ManDown – We Want Blood

In many ways it feels inevitable that we would be drawn to the debut EP from UK outfit ManDown and that we would find an eager appetite for the duo’s resounding sound but of course nothing is ever guaranteed in life apart from the final breath. We Want Blood though made short work of persuading ears and attention, the release a thickly rousing and intrusively thrilling encounter which should equally have little problem firing up hordes of other new fans.

That feeling of inevitability comes from the histories of the two behind the band, guitarist/vocalist Iain Turner and drummer Lawrence Arnold. Close friends since childhood, the pair began making music while learning classical guitar together in senior school, indeed actually recording an album there which they sold to school mates. Though remaining in contact, the pair took individual journeys in music across various bands with Arnold coming to play in Ipanema, a band which grabbed our attention at the time and fronted by Darren “Wiz” Brown of Mega City Four, Serpico, and Ned’s Atomic Dustbin fame. It was Arnold’s next band, Welcome the Howling Tones, a stoner blues band he formed with Paul Townsend of Hundred Reasons, which really hit the spot. The duo soon brought Turner into the fold, the band subsequently recording one of our favourite albums in Green & Blues. Its success led to tours with the likes of Godsized, Nick Oliveri, The Icarus Line, Breed77 and The Jamie Lenman Band who would later feature in the emergence of ManDown.

The former Reuben frontman/songwriter, that band one our lustful passions, caught the duo practicing for a new project and came up with the moniker which was eventually adopted by ManDown. He also provided songwriting support and suggestion in the studio when the band recorded the tracks making up We Want Blood with producer Chris Coulter (IDLES, Arcane Roots, Jamie Lenman, Sun Arcana, EMP!RE). So for us all the ingredients were there to get hooked up on ManDown but the proof is in the eating, or the hearing in this case and the band’s first EP had no trouble in its persuasion.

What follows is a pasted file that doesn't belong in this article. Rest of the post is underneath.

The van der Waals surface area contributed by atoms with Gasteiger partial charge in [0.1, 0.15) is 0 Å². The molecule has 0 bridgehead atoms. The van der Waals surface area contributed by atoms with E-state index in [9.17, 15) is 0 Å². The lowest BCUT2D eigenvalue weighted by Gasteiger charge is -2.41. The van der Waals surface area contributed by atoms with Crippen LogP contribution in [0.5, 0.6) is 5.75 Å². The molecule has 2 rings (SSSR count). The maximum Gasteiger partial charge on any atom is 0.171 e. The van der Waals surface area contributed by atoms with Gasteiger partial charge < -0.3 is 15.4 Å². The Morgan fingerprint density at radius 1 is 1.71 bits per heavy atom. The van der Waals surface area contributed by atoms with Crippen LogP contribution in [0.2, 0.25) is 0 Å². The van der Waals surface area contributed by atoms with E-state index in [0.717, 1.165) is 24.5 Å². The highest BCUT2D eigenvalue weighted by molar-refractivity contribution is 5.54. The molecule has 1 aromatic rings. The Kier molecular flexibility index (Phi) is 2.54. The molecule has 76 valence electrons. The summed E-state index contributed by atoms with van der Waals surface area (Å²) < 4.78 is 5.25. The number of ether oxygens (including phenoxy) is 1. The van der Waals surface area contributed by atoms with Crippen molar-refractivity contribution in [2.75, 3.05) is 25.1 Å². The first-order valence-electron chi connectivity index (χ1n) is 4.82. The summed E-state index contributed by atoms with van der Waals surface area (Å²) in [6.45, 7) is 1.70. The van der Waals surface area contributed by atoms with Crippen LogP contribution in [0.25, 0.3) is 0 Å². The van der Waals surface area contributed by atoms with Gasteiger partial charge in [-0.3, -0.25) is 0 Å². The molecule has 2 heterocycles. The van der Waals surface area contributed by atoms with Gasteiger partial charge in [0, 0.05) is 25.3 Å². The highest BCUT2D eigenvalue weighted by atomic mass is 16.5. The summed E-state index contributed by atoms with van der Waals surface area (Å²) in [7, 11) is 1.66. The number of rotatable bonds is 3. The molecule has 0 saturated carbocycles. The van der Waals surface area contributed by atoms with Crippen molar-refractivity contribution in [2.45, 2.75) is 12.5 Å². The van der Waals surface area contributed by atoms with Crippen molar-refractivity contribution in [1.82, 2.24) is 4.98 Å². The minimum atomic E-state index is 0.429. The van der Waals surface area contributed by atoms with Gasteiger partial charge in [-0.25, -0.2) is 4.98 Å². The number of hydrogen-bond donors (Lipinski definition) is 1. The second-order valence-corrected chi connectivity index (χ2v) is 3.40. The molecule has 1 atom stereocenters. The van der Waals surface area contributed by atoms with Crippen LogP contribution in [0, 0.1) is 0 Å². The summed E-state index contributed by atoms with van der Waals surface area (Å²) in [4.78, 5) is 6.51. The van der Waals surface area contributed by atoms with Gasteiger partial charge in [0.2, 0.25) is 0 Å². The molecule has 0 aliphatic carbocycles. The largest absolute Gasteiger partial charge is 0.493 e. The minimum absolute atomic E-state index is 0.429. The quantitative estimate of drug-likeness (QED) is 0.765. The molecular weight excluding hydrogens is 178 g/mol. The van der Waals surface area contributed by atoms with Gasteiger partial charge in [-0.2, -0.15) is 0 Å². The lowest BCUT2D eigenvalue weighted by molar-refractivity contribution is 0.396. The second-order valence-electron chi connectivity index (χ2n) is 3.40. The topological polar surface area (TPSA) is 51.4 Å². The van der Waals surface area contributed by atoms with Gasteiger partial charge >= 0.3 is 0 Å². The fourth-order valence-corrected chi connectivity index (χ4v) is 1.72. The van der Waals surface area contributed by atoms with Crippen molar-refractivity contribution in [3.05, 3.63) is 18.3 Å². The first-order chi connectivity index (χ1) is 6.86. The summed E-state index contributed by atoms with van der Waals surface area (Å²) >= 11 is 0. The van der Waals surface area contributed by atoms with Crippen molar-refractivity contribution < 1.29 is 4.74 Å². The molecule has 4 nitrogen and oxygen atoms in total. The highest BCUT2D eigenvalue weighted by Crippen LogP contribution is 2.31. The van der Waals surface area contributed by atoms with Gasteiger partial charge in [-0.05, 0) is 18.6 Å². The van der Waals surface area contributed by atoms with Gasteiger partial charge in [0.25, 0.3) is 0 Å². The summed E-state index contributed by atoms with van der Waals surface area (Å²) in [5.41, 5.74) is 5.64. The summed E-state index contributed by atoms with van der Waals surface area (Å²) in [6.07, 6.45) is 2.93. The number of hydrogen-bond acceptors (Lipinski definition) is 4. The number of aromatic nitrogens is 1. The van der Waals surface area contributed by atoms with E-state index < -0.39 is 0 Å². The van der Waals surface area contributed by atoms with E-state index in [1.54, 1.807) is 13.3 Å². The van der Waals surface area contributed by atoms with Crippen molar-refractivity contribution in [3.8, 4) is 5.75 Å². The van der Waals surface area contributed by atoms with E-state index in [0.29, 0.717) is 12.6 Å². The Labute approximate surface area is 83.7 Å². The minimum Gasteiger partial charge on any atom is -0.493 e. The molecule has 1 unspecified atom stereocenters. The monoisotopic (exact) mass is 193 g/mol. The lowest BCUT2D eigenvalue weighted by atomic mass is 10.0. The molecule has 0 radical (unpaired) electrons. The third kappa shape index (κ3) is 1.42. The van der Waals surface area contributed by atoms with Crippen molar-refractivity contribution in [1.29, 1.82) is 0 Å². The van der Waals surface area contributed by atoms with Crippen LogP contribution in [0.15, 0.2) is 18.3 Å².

The pair’s sound is a post hardcore nurtured roar but quickly proves a much more diverse and flavoursome affair within the EP’s opener alone. Try Or Die rises on a sonic thread, one soon rapped by the biting beats of Arnold and in turn joined by the stirring tones of Turner. It swiftly erupts in a surge of riffs and rhythms wired by an invigorating groove, one which was soon under the skin as the band’s imagination quickly simmered to the boil, the track twisting and turning throughout its eventful body. Equally a pungent holler of intensity and tenacity, the track quickly made for a striking and compelling introduction quickly matched its following companions.

Tick Tock follows and immediately is a twisting and turning spiral of sound around rhythmic fertility with Turner similarly magnetic in his vocal incitement, his delivery and words flirting with the imagination as ably as the resourceful sounds around them. With a carnal edge to its grooves and textures, the track gnawed at personal instincts and a passion for such predation but similarly as those around it presented a spice of unpredictability which was inescapably captivating.

The calmer entrance of Kiss is soon struck by shards of sonic tempestuousness, the cycle repeated before things erupt in a creative tempest, a passage again repeated as the track gripped attention. It is hard to know how strong an input Mr Lenman made in the growth of songs in the studio but there are certain moments which seem to carry his uniquely creative scent, this mighty moment maybe the most suggestive as it left another indelible mark on the imagination.

The EP closes out with its title track, the song almost predatory in its entrance and increasingly addictive in its sonic aggression and enterprise thick exploits. It too chases expectations from the scene, taking surprising and invigorating turns in the course of its richly arousing and persistently gripping presence.

As we said maybe it is no surprise that We Want Blood hit the sweet spot with us but truth to say it deserves every plaudit given its way. The EP is an impressive and fiercely enjoyable encounter and ManDown another fine maybe destined to be the finest adventure with Messrs Turner and Arnold yet.

We Want Blood is available now @ as a name your price download.

Pete RingMaster 10/07/2020

Copyright RingMasterReview

Categories: EP, Music

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